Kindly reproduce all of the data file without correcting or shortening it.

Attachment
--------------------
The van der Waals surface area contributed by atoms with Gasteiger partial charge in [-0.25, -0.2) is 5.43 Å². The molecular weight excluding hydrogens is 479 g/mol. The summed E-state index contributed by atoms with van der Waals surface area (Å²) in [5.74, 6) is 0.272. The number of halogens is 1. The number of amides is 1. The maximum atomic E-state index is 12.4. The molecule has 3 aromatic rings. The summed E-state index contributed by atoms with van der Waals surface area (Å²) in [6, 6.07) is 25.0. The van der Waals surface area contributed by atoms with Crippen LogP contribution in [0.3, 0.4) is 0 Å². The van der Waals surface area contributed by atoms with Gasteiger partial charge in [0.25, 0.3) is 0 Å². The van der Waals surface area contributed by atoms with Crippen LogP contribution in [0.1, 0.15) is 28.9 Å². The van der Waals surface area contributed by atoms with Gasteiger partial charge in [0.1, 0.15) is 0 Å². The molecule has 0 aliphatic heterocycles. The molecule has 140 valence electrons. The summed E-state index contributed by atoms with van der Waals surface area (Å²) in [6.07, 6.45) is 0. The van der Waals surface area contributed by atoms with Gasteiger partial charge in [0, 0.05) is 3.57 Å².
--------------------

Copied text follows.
The van der Waals surface area contributed by atoms with Gasteiger partial charge in [-0.25, -0.2) is 5.43 Å². The molecular weight excluding hydrogens is 479 g/mol. The summed E-state index contributed by atoms with van der Waals surface area (Å²) in [5.74, 6) is 0.272. The number of halogens is 1. The number of amides is 1. The maximum atomic E-state index is 12.4. The molecule has 3 aromatic rings. The summed E-state index contributed by atoms with van der Waals surface area (Å²) in [6, 6.07) is 25.0. The van der Waals surface area contributed by atoms with Crippen LogP contribution in [0.3, 0.4) is 0 Å². The van der Waals surface area contributed by atoms with Gasteiger partial charge in [0.25, 0.3) is 0 Å². The van der Waals surface area contributed by atoms with Crippen LogP contribution in [0.1, 0.15) is 28.9 Å². The van der Waals surface area contributed by atoms with Gasteiger partial charge in [0.1, 0.15) is 0 Å². The molecule has 0 aliphatic heterocycles. The molecule has 140 valence electrons. The summed E-state index contributed by atoms with van der Waals surface area (Å²) in [6.07, 6.45) is 0. The van der Waals surface area contributed by atoms with Gasteiger partial charge in [0, 0.05) is 3.57 Å².